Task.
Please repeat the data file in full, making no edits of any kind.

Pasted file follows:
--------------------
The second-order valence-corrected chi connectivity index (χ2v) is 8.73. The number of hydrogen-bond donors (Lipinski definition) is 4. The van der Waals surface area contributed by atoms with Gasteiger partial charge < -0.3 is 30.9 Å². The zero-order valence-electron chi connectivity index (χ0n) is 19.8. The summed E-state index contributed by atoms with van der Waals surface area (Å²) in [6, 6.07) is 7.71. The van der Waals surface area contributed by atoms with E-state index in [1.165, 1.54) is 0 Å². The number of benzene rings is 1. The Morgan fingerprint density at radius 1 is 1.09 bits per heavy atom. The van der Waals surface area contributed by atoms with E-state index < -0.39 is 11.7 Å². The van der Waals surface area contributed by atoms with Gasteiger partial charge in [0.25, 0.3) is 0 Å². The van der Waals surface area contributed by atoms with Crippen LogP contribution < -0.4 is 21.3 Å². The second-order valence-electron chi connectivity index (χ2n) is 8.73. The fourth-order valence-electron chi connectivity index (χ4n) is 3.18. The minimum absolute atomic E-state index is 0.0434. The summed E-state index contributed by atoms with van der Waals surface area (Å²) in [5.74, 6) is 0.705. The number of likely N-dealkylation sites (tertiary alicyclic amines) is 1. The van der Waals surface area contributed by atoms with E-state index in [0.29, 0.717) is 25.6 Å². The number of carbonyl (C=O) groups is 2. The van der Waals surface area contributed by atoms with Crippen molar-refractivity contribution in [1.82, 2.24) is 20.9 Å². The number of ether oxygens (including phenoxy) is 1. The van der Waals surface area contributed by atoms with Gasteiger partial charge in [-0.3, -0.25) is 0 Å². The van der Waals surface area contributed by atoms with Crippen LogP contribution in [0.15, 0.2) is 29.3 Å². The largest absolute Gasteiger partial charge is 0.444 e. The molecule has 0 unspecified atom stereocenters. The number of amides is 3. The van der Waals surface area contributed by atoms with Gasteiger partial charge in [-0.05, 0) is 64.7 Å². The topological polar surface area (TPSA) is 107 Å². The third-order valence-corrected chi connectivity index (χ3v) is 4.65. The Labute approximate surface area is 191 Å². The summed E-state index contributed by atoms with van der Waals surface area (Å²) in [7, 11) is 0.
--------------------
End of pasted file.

The second-order valence-corrected chi connectivity index (χ2v) is 8.73. The number of hydrogen-bond donors (Lipinski definition) is 4. The van der Waals surface area contributed by atoms with Gasteiger partial charge < -0.3 is 30.9 Å². The zero-order valence-electron chi connectivity index (χ0n) is 19.8. The summed E-state index contributed by atoms with van der Waals surface area (Å²) in [6, 6.07) is 7.71. The van der Waals surface area contributed by atoms with E-state index in [1.165, 1.54) is 0 Å². The number of benzene rings is 1. The Morgan fingerprint density at radius 1 is 1.09 bits per heavy atom. The van der Waals surface area contributed by atoms with E-state index < -0.39 is 11.7 Å². The van der Waals surface area contributed by atoms with Gasteiger partial charge in [0.25, 0.3) is 0 Å². The van der Waals surface area contributed by atoms with Crippen LogP contribution < -0.4 is 21.3 Å². The second-order valence-electron chi connectivity index (χ2n) is 8.73. The fourth-order valence-electron chi connectivity index (χ4n) is 3.18. The minimum absolute atomic E-state index is 0.0434. The summed E-state index contributed by atoms with van der Waals surface area (Å²) in [5.74, 6) is 0.705. The number of likely N-dealkylation sites (tertiary alicyclic amines) is 1. The van der Waals surface area contributed by atoms with E-state index in [0.29, 0.717) is 25.6 Å². The number of carbonyl (C=O) groups is 2. The van der Waals surface area contributed by atoms with Crippen molar-refractivity contribution in [1.82, 2.24) is 20.9 Å². The number of ether oxygens (including phenoxy) is 1. The van der Waals surface area contributed by atoms with Gasteiger partial charge in [-0.3, -0.25) is 0 Å². The van der Waals surface area contributed by atoms with Crippen LogP contribution in [0.15, 0.2) is 29.3 Å². The largest absolute Gasteiger partial charge is 0.444 e. The molecule has 0 unspecified atom stereocenters. The number of amides is 3. The van der Waals surface area contributed by atoms with Gasteiger partial charge in [-0.05, 0) is 64.7 Å². The topological polar surface area (TPSA) is 107 Å². The third-order valence-corrected chi connectivity index (χ3v) is 4.65. The Labute approximate surface area is 191 Å². The summed E-state index contributed by atoms with van der Waals surface area (Å²) in [7, 11) is 0.